A few months ago we were at the OIV ceremony for their annual book awards. To pick up our prize.
OIV is short for International Organisation of Vine and Wine (or Organisation International de la Vigne et du Vin), a technical collaboration organisation where most of the world’s wine producing nations are members. You could almost call it “the United Nations of wine”.
Each year they have a book competition where they give awards to the most deserving books in the area of wine literature. Often it is quite technical books (many very interesting!) but some are more general public wine books. Given what the organisation is, you can imagine that it is a prestigious award. The Director General of the OIV, Jean-Marie Aurand, called it “The Nobel Prize of Wine Literature”. Yes, he did say it somewhat jokingly in his presentation, but in the wine world it is perhaps not far from the truth.
Our latest book was one of the winners!
“France, The Country of Wine” won the OIV Award in the category “Wine and Territories”.
You can find all the award winners of the OIV book award here. We are of course very proud of that, and we have mentioned it before here.
It is the first time ever that a Swedish book has won the prize.
I thought I’d share with you here both some pictures from the award ceremony as well as our thank-you speech.
This is the short thank you that I said to the assembled dignitaries (it was said in French and this is the English translation):
“France, the Country of Wine, Trends and Traditions
Our book is about French wines and wine regions.
It is our fourth book, after one on Languedoc, one on winegrowing and wine-making and one on organic and biodynamic wines.
It is written for the enthusiastic “wine amateur”, i.e. wine lover.
Curiously there were no books dedicated to French wines on the Swedish market. (And not that many in other countries either.)
Previous books, that in one way or other did talk about France as a wine country, (as a whole as one of many wine countries, or those that talked about one or other French wine region,) were all terribly out of date.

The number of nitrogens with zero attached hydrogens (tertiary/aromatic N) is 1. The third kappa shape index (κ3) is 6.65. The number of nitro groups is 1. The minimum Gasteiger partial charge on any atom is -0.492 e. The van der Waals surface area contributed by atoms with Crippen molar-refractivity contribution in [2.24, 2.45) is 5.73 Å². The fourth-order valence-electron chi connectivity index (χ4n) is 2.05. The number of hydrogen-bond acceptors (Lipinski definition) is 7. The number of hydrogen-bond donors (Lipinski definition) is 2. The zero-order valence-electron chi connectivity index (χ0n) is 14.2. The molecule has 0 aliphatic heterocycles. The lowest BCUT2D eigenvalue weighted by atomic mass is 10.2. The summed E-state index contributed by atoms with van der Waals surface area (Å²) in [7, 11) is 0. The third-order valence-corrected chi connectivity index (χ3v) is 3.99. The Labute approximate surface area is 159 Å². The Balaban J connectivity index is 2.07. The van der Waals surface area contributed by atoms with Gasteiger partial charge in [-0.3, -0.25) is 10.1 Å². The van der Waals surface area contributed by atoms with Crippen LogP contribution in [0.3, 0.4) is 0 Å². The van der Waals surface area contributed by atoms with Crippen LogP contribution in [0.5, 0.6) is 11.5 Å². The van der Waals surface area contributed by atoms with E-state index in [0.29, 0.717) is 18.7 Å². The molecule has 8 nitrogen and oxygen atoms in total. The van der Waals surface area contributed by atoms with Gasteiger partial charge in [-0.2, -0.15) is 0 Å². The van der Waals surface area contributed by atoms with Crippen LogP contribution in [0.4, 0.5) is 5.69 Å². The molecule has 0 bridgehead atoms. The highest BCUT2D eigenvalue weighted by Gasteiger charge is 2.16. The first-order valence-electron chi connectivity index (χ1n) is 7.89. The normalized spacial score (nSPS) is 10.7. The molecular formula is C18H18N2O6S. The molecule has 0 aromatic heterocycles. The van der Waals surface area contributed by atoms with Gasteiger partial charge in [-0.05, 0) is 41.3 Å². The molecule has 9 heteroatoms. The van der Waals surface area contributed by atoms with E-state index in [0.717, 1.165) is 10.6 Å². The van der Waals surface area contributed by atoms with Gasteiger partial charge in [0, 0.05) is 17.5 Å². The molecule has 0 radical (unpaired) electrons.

So we thought it was about time. A modern and up-to-date book about French wines!
We are also a tour operator – specialised in wine tours – so we travel to many wine regions. Every year we visit 200 or 300 wineries. And have done since many years. This gave us a very good insight into what is going on in the French wine country.
The core of our book is about all the wine regions and wine makers across France.
But we also wanted to show the reader a broader picture. How has France–The Country of Wine changed in recent decades?
And how has the international market for wine changed? France used to be the undisputed leader in the world of wine. Today competition is much harder. Many more countries make excellent wines. So how has France’s position on the world market of wine changed? And what is France doing to respond to the new challenges? And perhaps more importantly, what do WE think – Britt and I, the authors – that France could do better, or should do, to keep its leading position as the world’s greatest wine country.
But lots of facts are not enough for a good book.
What we have also tried to do is make it easy to read, and beautifully illustrated. To tempt the reader into discovering more and more of all the exciting wines that exist in this fantastic wine country!
It is unfortunately only available in Swedish at this moment. Perhaps translations will come.
We hope that it will make more wine lovers discover or re-discover French wines.
We want to give a big thank you to all wine makers who have shared their passion with us and all their “secrets”, which have allowed us to write it.
We also want to thank the OIV for having thought our book worthy of its attention.
Thank you all!
– Per Karlsson & Britt Karlsson”
Read more about our book “France, The Country of Wine” here.
The prize ceremony took place in November at the embassy of Romania in Paris. The pictures are from the awards ceremony.
You can read the OIV press release here.
This post is also available in: Swedish